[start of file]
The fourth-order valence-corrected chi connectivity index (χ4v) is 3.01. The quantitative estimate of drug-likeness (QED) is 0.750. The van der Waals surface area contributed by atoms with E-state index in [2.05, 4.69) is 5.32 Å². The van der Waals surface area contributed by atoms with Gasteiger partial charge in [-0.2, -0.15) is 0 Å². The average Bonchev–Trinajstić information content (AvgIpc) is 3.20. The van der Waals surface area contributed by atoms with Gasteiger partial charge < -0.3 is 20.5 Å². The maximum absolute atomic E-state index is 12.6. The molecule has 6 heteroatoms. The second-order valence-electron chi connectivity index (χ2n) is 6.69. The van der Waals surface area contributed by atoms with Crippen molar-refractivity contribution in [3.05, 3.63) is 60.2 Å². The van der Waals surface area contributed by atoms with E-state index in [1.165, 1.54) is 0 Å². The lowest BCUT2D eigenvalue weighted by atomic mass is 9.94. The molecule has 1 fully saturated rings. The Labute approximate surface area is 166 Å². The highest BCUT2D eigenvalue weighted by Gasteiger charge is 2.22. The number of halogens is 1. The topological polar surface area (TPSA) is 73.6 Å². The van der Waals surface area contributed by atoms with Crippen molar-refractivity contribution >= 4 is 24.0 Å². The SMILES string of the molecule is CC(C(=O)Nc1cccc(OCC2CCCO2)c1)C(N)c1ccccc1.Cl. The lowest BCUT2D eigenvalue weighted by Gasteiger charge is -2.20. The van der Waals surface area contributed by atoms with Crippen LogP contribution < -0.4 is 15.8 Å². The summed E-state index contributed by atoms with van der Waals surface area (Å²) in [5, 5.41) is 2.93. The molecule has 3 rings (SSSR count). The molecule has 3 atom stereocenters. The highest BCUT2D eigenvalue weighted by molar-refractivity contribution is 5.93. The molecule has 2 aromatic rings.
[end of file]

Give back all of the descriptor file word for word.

The fourth-order valence-corrected chi connectivity index (χ4v) is 3.01. The quantitative estimate of drug-likeness (QED) is 0.750. The van der Waals surface area contributed by atoms with E-state index in [2.05, 4.69) is 5.32 Å². The van der Waals surface area contributed by atoms with Gasteiger partial charge in [-0.2, -0.15) is 0 Å². The average Bonchev–Trinajstić information content (AvgIpc) is 3.20. The van der Waals surface area contributed by atoms with Gasteiger partial charge < -0.3 is 20.5 Å². The maximum absolute atomic E-state index is 12.6. The molecule has 6 heteroatoms. The second-order valence-electron chi connectivity index (χ2n) is 6.69. The van der Waals surface area contributed by atoms with Crippen molar-refractivity contribution in [3.05, 3.63) is 60.2 Å². The van der Waals surface area contributed by atoms with E-state index in [1.165, 1.54) is 0 Å². The lowest BCUT2D eigenvalue weighted by atomic mass is 9.94. The molecule has 1 fully saturated rings. The Labute approximate surface area is 166 Å². The highest BCUT2D eigenvalue weighted by Gasteiger charge is 2.22. The number of halogens is 1. The topological polar surface area (TPSA) is 73.6 Å². The van der Waals surface area contributed by atoms with Crippen molar-refractivity contribution >= 4 is 24.0 Å². The SMILES string of the molecule is CC(C(=O)Nc1cccc(OCC2CCCO2)c1)C(N)c1ccccc1.Cl. The lowest BCUT2D eigenvalue weighted by Gasteiger charge is -2.20. The van der Waals surface area contributed by atoms with Crippen LogP contribution < -0.4 is 15.8 Å². The summed E-state index contributed by atoms with van der Waals surface area (Å²) in [5, 5.41) is 2.93. The molecule has 3 rings (SSSR count). The molecule has 3 atom stereocenters. The highest BCUT2D eigenvalue weighted by molar-refractivity contribution is 5.93. The molecule has 2 aromatic rings.